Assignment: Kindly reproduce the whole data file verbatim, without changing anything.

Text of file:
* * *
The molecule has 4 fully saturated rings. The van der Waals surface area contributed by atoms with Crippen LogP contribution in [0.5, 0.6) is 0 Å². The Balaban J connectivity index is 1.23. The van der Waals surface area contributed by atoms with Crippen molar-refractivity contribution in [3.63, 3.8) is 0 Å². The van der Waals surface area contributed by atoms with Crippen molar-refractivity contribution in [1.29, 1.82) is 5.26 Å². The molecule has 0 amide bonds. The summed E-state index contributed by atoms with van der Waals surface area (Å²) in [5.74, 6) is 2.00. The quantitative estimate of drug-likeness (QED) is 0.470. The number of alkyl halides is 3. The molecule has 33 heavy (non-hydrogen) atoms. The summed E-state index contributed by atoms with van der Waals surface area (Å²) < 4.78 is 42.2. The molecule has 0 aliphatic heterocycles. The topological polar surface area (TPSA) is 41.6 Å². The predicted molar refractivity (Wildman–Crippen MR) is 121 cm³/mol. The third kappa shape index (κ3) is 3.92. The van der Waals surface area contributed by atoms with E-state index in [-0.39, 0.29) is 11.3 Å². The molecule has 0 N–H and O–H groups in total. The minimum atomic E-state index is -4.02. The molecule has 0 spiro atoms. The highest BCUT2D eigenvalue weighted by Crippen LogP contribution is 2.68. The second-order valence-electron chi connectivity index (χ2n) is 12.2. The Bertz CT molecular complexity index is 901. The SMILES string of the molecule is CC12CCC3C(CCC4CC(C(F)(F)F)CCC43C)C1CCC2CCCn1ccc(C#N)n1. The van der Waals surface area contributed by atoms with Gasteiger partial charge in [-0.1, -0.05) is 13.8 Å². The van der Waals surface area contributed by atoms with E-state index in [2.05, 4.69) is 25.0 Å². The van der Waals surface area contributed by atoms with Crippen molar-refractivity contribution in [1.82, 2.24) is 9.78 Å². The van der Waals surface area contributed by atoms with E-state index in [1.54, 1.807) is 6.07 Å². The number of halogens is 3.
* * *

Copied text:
The molecule has 4 fully saturated rings. The van der Waals surface area contributed by atoms with Crippen LogP contribution in [0.5, 0.6) is 0 Å². The Balaban J connectivity index is 1.23. The van der Waals surface area contributed by atoms with Crippen molar-refractivity contribution in [3.63, 3.8) is 0 Å². The van der Waals surface area contributed by atoms with Crippen molar-refractivity contribution in [1.29, 1.82) is 5.26 Å². The molecule has 0 amide bonds. The summed E-state index contributed by atoms with van der Waals surface area (Å²) in [5.74, 6) is 2.00. The quantitative estimate of drug-likeness (QED) is 0.470. The number of alkyl halides is 3. The molecule has 33 heavy (non-hydrogen) atoms. The summed E-state index contributed by atoms with van der Waals surface area (Å²) < 4.78 is 42.2. The molecule has 0 aliphatic heterocycles. The topological polar surface area (TPSA) is 41.6 Å². The predicted molar refractivity (Wildman–Crippen MR) is 121 cm³/mol. The third kappa shape index (κ3) is 3.92. The van der Waals surface area contributed by atoms with E-state index in [-0.39, 0.29) is 11.3 Å². The molecule has 0 N–H and O–H groups in total. The minimum atomic E-state index is -4.02. The molecule has 0 spiro atoms. The highest BCUT2D eigenvalue weighted by Crippen LogP contribution is 2.68. The second-order valence-electron chi connectivity index (χ2n) is 12.2. The Bertz CT molecular complexity index is 901. The SMILES string of the molecule is CC12CCC3C(CCC4CC(C(F)(F)F)CCC43C)C1CCC2CCCn1ccc(C#N)n1. The van der Waals surface area contributed by atoms with Gasteiger partial charge in [-0.1, -0.05) is 13.8 Å². The van der Waals surface area contributed by atoms with E-state index in [2.05, 4.69) is 25.0 Å². The van der Waals surface area contributed by atoms with Crippen molar-refractivity contribution in [1.82, 2.24) is 9.78 Å². The van der Waals surface area contributed by atoms with E-state index in [1.54, 1.807) is 6.07 Å². The number of halogens is 3.